Do We Muse In Multiple?
I read an article in Scientific American (6-2007) concerning "The Traveler's Dilemma" and the application of game theory to its solution, and found it of value as an an exercise in showing that the form of logic used by game theorists is - at least in this case - less than careful in guarding against false premises, as the assumptions behind the premises involved were themselves based on an inaccurate assessment of actual human behavior.
And to me, the greatest error in these predictions appeared to stem from a belief or assumption that human brains calculate from one or two premises or inferences that are complimentary and follow a linear or at best bilinear logical process to a hierarchy of possible/probable solutions.
We may receive that impression through awareness of a stream of consciousness that seems to rise from a single source or result from a common analytical process. But more than likely we are seeing elements from several thought trains as they intersect with our consciousness for a variety of monitoring purposes. And what we don't see is the final arbitration process in the emotional and otherwise unconscious brain areas.
Because it's fairly clear, in my view, that our brains operate from multiple suppositions, some complimentary and some antagonistic, and the "logical" processes follow multilinear and complex routes in both competitive and cooperative fashions to "solve" the same or different aspects of the same or different immediate problems. Survival needs for the here and now have not permitted us the luxury of doing one thing at a time, so to speak.
Why would I presume the above to be true, or at least highly probable? To me that's not the right question, as it's clear from recent brain-imaging experiments alone that there's more than one "module" of the mind acting at the same time to address the same given problem, but with different strategic parameters. But intuition should have told us that, if nothing else. The real question is the extent to which this is happening.
I would speculate this extent involves the need the brain has - and that certain individual's brains may develop - for the number of multiple processes that most efficiently deal with what have been the most urgent and pressing needs for solutions through each species' evolutionary "experience."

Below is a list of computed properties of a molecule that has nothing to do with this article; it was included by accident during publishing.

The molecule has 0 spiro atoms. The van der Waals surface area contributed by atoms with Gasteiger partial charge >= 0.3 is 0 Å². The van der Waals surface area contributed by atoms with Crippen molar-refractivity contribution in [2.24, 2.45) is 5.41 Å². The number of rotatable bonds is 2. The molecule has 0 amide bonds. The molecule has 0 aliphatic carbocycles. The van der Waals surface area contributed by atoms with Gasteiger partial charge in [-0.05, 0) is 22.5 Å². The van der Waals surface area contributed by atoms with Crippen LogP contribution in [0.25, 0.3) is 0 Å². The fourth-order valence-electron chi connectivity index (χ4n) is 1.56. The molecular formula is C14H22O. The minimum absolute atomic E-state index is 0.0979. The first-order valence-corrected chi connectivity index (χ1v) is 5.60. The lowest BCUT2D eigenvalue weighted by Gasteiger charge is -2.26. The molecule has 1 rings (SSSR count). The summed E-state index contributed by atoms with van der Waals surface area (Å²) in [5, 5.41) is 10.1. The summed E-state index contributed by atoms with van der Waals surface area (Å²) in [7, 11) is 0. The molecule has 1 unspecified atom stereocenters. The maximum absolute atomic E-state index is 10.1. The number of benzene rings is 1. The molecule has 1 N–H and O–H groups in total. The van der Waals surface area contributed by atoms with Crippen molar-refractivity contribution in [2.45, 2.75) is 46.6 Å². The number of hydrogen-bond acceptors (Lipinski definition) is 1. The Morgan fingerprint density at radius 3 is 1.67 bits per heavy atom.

Perhaps the more deceptive and therefor dangerous the environment, the more need for separate "modules" and/or biological "algorithms" to operate concurrently to overcome these dangers and form a consensus as to the most trustworthy paths to take in each instance. But as we may find there are limits to the efficacy of decisions made by committee, there are doubtless limitations to these processes in each species' nervous systems and brains for the same general reasons.
Factoring in what scientists have now observed about the brain's structure, it would appear a viable proposition that any biological systems which could have developed such a multiple "algorithmic" mechanism would have gained a distinct competitive advantage. And because we're becoming more and more aware that the progress of evolution is fueled as much by need as by happy accident, what is both possible and valuable to that progression might well be probable.
2-20-2008: I regard the following item as offering a modicum of support for the above speculative musings:
Nature Reviews Neuroscience
March 2008 Volume 9 Number 3
"There is a growing consensus that different types of memory are mediated by multiple distinct systems, but how these 'multiple memory systems' are organized in the brain is still a topic of debate. Nature Reviews Neuroscience presents a series of articles that discuss recent findings and controversies regarding the neural substrates of different memory systems and their components, drawing on data from neuropsychological, cognitive, neuroimaging and animal studies."
I wish I had access to the complete series, but as of now, I don't.